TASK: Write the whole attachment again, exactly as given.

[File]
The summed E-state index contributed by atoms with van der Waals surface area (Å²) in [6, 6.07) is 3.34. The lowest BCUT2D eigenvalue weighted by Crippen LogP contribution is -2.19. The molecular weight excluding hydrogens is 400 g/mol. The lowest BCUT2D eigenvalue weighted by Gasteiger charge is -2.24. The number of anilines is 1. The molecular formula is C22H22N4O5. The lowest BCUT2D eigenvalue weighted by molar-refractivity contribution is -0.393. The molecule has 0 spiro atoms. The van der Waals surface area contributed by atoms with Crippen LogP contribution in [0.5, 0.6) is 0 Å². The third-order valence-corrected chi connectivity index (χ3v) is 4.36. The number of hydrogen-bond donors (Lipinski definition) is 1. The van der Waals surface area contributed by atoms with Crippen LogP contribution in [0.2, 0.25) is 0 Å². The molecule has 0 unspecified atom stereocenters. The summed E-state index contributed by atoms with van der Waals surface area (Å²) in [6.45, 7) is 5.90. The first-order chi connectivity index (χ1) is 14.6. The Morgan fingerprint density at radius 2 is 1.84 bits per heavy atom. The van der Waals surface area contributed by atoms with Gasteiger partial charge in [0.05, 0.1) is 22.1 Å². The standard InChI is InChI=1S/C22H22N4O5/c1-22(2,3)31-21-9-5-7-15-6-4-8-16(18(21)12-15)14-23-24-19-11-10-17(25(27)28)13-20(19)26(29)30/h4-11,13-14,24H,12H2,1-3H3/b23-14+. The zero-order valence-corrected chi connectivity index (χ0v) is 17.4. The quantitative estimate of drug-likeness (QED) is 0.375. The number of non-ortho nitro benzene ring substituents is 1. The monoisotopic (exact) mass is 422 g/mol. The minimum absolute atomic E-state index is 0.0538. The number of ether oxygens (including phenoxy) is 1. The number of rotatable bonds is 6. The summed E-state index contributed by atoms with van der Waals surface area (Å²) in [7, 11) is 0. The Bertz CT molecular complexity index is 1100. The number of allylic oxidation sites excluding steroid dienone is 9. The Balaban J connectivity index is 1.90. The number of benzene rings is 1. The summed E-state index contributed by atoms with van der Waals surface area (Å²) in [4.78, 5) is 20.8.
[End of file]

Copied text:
The summed E-state index contributed by atoms with van der Waals surface area (Å²) in [6, 6.07) is 3.34. The lowest BCUT2D eigenvalue weighted by Crippen LogP contribution is -2.19. The molecular weight excluding hydrogens is 400 g/mol. The lowest BCUT2D eigenvalue weighted by Gasteiger charge is -2.24. The number of anilines is 1. The molecular formula is C22H22N4O5. The lowest BCUT2D eigenvalue weighted by molar-refractivity contribution is -0.393. The molecule has 0 spiro atoms. The van der Waals surface area contributed by atoms with Crippen LogP contribution in [0.5, 0.6) is 0 Å². The third-order valence-corrected chi connectivity index (χ3v) is 4.36. The number of hydrogen-bond donors (Lipinski definition) is 1. The van der Waals surface area contributed by atoms with Crippen LogP contribution in [0.2, 0.25) is 0 Å². The molecule has 0 unspecified atom stereocenters. The summed E-state index contributed by atoms with van der Waals surface area (Å²) in [6.45, 7) is 5.90. The first-order chi connectivity index (χ1) is 14.6. The Morgan fingerprint density at radius 2 is 1.84 bits per heavy atom. The van der Waals surface area contributed by atoms with Gasteiger partial charge in [0.05, 0.1) is 22.1 Å². The standard InChI is InChI=1S/C22H22N4O5/c1-22(2,3)31-21-9-5-7-15-6-4-8-16(18(21)12-15)14-23-24-19-11-10-17(25(27)28)13-20(19)26(29)30/h4-11,13-14,24H,12H2,1-3H3/b23-14+. The zero-order valence-corrected chi connectivity index (χ0v) is 17.4. The quantitative estimate of drug-likeness (QED) is 0.375. The number of non-ortho nitro benzene ring substituents is 1. The monoisotopic (exact) mass is 422 g/mol. The minimum absolute atomic E-state index is 0.0538. The number of ether oxygens (including phenoxy) is 1. The number of rotatable bonds is 6. The summed E-state index contributed by atoms with van der Waals surface area (Å²) in [7, 11) is 0. The Bertz CT molecular complexity index is 1100. The number of allylic oxidation sites excluding steroid dienone is 9. The Balaban J connectivity index is 1.90. The number of benzene rings is 1. The summed E-state index contributed by atoms with van der Waals surface area (Å²) in [4.78, 5) is 20.8.